Wide angle aerial view of the Himalayas with tallest mountains marked.

Climbing progressively to 10,000 feet, then 20,000, the view out my window seat was total whiteout. Nothing but massive clouds stacked up and around us. My heart sank. Was this going to be just another exercise in futility? Still climbing and more clouds. Suddenly we burst out into brilliant sunshine, the clouds mostly below us. And there emerging in a blinding flash of dazzling white was the towering snow draped peak of Mt. Everest. A long plume of snow flew horizontally from the summit, driven by powerful winds. Flanking Everest were the great snow covered peaks of Lhoitse, 27,940, Nuptse, 25, 801, Ama Dablan, 22,349, Pumori, 23,494 and Manaslu at 26,781.  And perhaps 10 other 20,000- 25,000 ft. tall peaks presented themselves in their full snowcapped glory. I stood up, festooned with cameras and stepped into the aisle. The emotion was just too much for me. I choked back tears, and just stood there unable to move. Seeing my dilemma the stewardess came up touching me gently on my arm. “Mr. Mustache,” she said (I had quite a large mustache back then as today), “You didn’t come all this way from America and with all those cameras just to stand here and cry. Come with me and she led me to the pilot’s compartment. She spoke softly in Nepalese to the co-pilot who got up from his seat and beckoned me to sit and photograph the incredible scene from the pilot’s window. I shot hundreds of images of Mt. Everest and the other prodigious massifs’ as Captain Rana piloted the aircraft along the full range of the Himalayas. Adding to the passenger’s aerial adventure Captain Rana wove the aircraft skillfully between swirling storm clouds, and let the wings skim close to the summit ridges of the world's highest mountains.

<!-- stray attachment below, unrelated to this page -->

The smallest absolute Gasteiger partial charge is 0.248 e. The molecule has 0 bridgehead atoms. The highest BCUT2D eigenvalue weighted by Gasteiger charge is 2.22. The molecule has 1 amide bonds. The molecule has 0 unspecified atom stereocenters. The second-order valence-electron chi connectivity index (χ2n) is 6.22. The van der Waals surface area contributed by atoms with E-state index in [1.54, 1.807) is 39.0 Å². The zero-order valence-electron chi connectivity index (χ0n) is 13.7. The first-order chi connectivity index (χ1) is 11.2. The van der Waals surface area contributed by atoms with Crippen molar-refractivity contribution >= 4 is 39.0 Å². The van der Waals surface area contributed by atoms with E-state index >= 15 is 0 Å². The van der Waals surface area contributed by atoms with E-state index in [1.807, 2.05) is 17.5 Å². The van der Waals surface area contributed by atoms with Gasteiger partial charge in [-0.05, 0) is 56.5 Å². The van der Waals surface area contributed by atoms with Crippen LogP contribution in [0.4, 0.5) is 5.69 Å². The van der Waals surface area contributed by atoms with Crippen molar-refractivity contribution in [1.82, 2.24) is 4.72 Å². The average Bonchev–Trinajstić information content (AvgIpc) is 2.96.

Manaslu 8th highest Himalayan Mountain at  26,201 feet.
Looking down from 30,000 feet at eternal snow covered Himalayan Mountains

The flight went on for what seemed like hours. Actually the Himalaya part lasted about 30-40 minutes. Without question it was one of the more extraordinary experiences of my life. Even today when talking about my flight to Mt. Everest and the Himalayas, the emotions of that day remain strongly and I still have to choke back the tears.

The flight back to Kathmandu and Tribhuyan airport was uneventful save for the passengers joyful chattering. We all were presented with certificate’s certifying our successful flight. From this moment on we’ve all earned bragging rights for getting as close to the highest spot on earth as you can without actually climbing it.

I think most visitors would agree that there are few places on earth that have more fascination than Nepal, and the Himalayas. In Kathmandu the rich profile from the past with the creations of its artisans have left a legacy for all time. The warm smiles and earnestness of its people whose simple but colorful lifestyle are guided by two of the world’s oldest religions, Buddhism and Hinduism. There  is even a bit of Shangri-La it its scenic wonders. In all a lasting and emotional experience.

(Part Two of Two Parts...click here to go to Part One)

#   #   #